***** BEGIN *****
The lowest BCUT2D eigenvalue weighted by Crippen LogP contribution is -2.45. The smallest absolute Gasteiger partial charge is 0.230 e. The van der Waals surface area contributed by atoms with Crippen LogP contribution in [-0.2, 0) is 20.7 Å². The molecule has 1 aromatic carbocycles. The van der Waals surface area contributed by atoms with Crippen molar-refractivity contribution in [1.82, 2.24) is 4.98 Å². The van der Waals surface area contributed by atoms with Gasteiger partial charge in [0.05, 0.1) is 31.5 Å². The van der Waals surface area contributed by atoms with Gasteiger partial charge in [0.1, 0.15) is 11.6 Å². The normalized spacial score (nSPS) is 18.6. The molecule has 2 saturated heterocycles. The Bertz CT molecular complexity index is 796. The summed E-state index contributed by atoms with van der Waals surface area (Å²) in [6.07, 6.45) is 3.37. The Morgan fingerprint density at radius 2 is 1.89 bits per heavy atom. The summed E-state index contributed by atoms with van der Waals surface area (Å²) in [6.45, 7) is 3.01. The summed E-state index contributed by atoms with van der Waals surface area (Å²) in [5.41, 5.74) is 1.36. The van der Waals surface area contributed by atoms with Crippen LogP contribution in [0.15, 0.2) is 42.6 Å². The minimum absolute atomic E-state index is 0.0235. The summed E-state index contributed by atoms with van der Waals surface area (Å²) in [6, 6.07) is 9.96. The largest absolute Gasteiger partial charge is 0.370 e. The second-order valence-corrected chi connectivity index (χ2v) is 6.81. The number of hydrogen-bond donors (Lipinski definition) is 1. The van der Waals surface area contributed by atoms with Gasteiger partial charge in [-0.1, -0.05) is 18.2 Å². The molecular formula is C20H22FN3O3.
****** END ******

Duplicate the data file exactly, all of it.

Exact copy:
The lowest BCUT2D eigenvalue weighted by Crippen LogP contribution is -2.45. The smallest absolute Gasteiger partial charge is 0.230 e. The van der Waals surface area contributed by atoms with Crippen LogP contribution in [-0.2, 0) is 20.7 Å². The molecule has 1 aromatic carbocycles. The van der Waals surface area contributed by atoms with Crippen molar-refractivity contribution in [1.82, 2.24) is 4.98 Å². The van der Waals surface area contributed by atoms with Gasteiger partial charge in [0.05, 0.1) is 31.5 Å². The van der Waals surface area contributed by atoms with Gasteiger partial charge in [0.1, 0.15) is 11.6 Å². The normalized spacial score (nSPS) is 18.6. The molecule has 2 saturated heterocycles. The Bertz CT molecular complexity index is 796. The summed E-state index contributed by atoms with van der Waals surface area (Å²) in [6.07, 6.45) is 3.37. The Morgan fingerprint density at radius 2 is 1.89 bits per heavy atom. The summed E-state index contributed by atoms with van der Waals surface area (Å²) in [6.45, 7) is 3.01. The summed E-state index contributed by atoms with van der Waals surface area (Å²) in [5.41, 5.74) is 1.36. The van der Waals surface area contributed by atoms with Crippen LogP contribution in [0.15, 0.2) is 42.6 Å². The minimum absolute atomic E-state index is 0.0235. The summed E-state index contributed by atoms with van der Waals surface area (Å²) in [6, 6.07) is 9.96. The largest absolute Gasteiger partial charge is 0.370 e. The second-order valence-corrected chi connectivity index (χ2v) is 6.81. The number of hydrogen-bond donors (Lipinski definition) is 1. The van der Waals surface area contributed by atoms with Gasteiger partial charge in [-0.1, -0.05) is 18.2 Å². The molecular formula is C20H22FN3O3.